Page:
# Farming the future

A duck, a horse and a chicken walk onto a farm… sounds like the start of a bad joke but it’s actually the start of a bit of mind mystery as you accurately predict the order your spectator will line up the animals in advance.

## Language, ambiguity and a few farmyard animals

This trick relies on the ambiguity of human language, something computers hate. Computer languages need to be precise, saying exactly what needs to be done and when. We humans have languages that are open to interpretation – sometimes its not quite clear what we mean. Sometimes we take a guess.

On with the trick. The farmyard setting is just a fun way to present. It also allows us to introduce a very natural-seeming but constrained vocabulary. "duck", "horse" and "chicken" aren’t chosen at random. They are chosen because these common words have particular numbers of letters. "Duck" has four, "horse" has five and "chicken" has seven. That’s important, as we will see.

## The set up

To perform the trick, first tear a bit of paper into three bits and sketch on them your most artistic rendition of a duck, a horse and a chicken. Pass these drawings to your spectator. Then take another slip of paper and, without letting your spectator see it, write on it (in order) the words "chicken", "horse" and "duck", or perhaps even just C, H, D. Put this slip of paper face down with "chicken" closest to you. This, you say, is your predication.

## Ambiguity one: flip it your way

Let’s look at what’s on the table. If you turn the slip of paper over from top to bottom, then the word "chicken" (or the C) will be nearest to you, then H, then D. But if you turn the slip over lengthwise, the D will be closest to you, then H, then C. You never say which way you will turn the slip over and both seem totally natural. That ambiguity helps you make sure your prediction is right.

## Ambiguity two: try persuasion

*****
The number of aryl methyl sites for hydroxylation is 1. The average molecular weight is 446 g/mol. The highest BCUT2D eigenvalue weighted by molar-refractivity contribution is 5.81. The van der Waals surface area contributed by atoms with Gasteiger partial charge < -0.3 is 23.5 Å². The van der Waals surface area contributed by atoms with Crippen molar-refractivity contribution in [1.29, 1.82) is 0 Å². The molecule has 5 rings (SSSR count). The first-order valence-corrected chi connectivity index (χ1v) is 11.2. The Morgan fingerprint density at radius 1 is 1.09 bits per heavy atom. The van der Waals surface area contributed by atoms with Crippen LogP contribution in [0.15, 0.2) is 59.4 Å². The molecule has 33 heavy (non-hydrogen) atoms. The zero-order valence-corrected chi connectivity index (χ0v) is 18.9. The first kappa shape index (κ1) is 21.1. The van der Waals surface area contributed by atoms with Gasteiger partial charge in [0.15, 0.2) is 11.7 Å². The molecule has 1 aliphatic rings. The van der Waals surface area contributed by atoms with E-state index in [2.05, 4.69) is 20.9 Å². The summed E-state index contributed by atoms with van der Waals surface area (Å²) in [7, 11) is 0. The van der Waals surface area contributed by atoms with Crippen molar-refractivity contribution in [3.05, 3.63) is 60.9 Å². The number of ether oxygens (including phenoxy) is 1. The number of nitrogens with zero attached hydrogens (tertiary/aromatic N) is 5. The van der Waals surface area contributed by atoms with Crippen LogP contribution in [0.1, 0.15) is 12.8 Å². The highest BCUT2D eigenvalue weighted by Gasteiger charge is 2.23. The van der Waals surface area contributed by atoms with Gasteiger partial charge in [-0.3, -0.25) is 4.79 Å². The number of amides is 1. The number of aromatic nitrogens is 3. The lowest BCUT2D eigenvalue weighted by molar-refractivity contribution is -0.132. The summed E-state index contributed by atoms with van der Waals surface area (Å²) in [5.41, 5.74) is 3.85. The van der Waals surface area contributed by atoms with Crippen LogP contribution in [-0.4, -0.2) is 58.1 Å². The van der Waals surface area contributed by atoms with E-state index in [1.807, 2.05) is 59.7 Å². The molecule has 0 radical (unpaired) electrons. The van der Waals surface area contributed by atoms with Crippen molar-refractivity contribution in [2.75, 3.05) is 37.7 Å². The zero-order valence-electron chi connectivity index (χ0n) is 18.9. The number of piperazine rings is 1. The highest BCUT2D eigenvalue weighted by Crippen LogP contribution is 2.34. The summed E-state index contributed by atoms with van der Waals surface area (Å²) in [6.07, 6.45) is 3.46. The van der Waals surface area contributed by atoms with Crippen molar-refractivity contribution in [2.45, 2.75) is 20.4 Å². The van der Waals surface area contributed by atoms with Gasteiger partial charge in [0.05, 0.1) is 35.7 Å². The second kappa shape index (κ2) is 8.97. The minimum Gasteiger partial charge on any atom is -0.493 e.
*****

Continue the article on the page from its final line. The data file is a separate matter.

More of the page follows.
So all you need to do now is make sure that your spectator places the pictures in the order C H D or D H C, as you have both options covered. But how? You can set this up by telling your volunteer to start by placing the horse. After all, why not? Your spectator won’t know the rules, and if you fancy you could give them a story about how the horse wanders in first. You want that horse to be in the middle position so that the prediction slip works. Perhaps help steer your volunteer’s decision with a bit of language flim flam: remind them that in this trick you’re trying to influence them, and that most people either put the horse furthest away or closet to you. That way you’re hinting without saying that it would fool you if they put it in the middle. In the end it is a genuine free choice – they can put the horse where they like. You have to deal with a one in three chance they get it right.

If they do put the horse in the middle, great. Wherever they put the duck and the chicken won’t matter. At the end you just turn the paper over, either top-to-bottom or lengthwise, to show your predication is correct because of ambiguity one.

## Ambiguity three: just spell it

In the worst possible case, they put the horse at one of the ends. Disaster? Don’t worry! That’s where the spelling comes in. In that case what you do add a new stage to the game, where the animals change position based on their spelling. Your volunteer won’t know that’s not how the game is played every time. You have three possible animal positions. Let’s call the position closest to you 'position 1'. If the horse is put in position 3, furthest away from you, spell out the letters of its name, bouncing back and forth between the two ends. So if the horse starts at position 3, the first letter, H, moves the horse to position 2. Then O takes the horse to position 1, R back to position 2, S to position 3, and finally E makes the horse finish at position 2, where you want it.

Similarly, if the horse starts at position 1, closest to you, H takes takes it to position 2, O to position 3, R to position 2, S to position 1, and E to position 2. Yes, the horse is back in the middle as required. You will need to spell out the other two animals, the duck and chicken, so as not to give the game away. But there are only two slots open – 1 and 3 – so they will always end up in a position where you can turn over the prediction slip to show the correct answer.

## The computer science bit

This trick uses what a computer programmer would call an IF statement. IF (a particular thing happens) THEN (it triggers something else to happen). Here the trick has two ways to evolve. In one version the horse goes conveniently in the middle. The other version happens IF (horse not in middle) THEN (do the spelling bit). This sort of logical control is used all the time in computer programs, to account for different inputs. It’s often called 'branching', where the programme goes off down different routes depending on what the input is and what the rules are to process it. Branching is used a lot in computer games, often for non-player characters. Complex branching artificial intelligence can give them at least some feeling of intelligent behaviour. Of course, a character with fewer branching options is going to seem dumber. A one trick pony, you might say.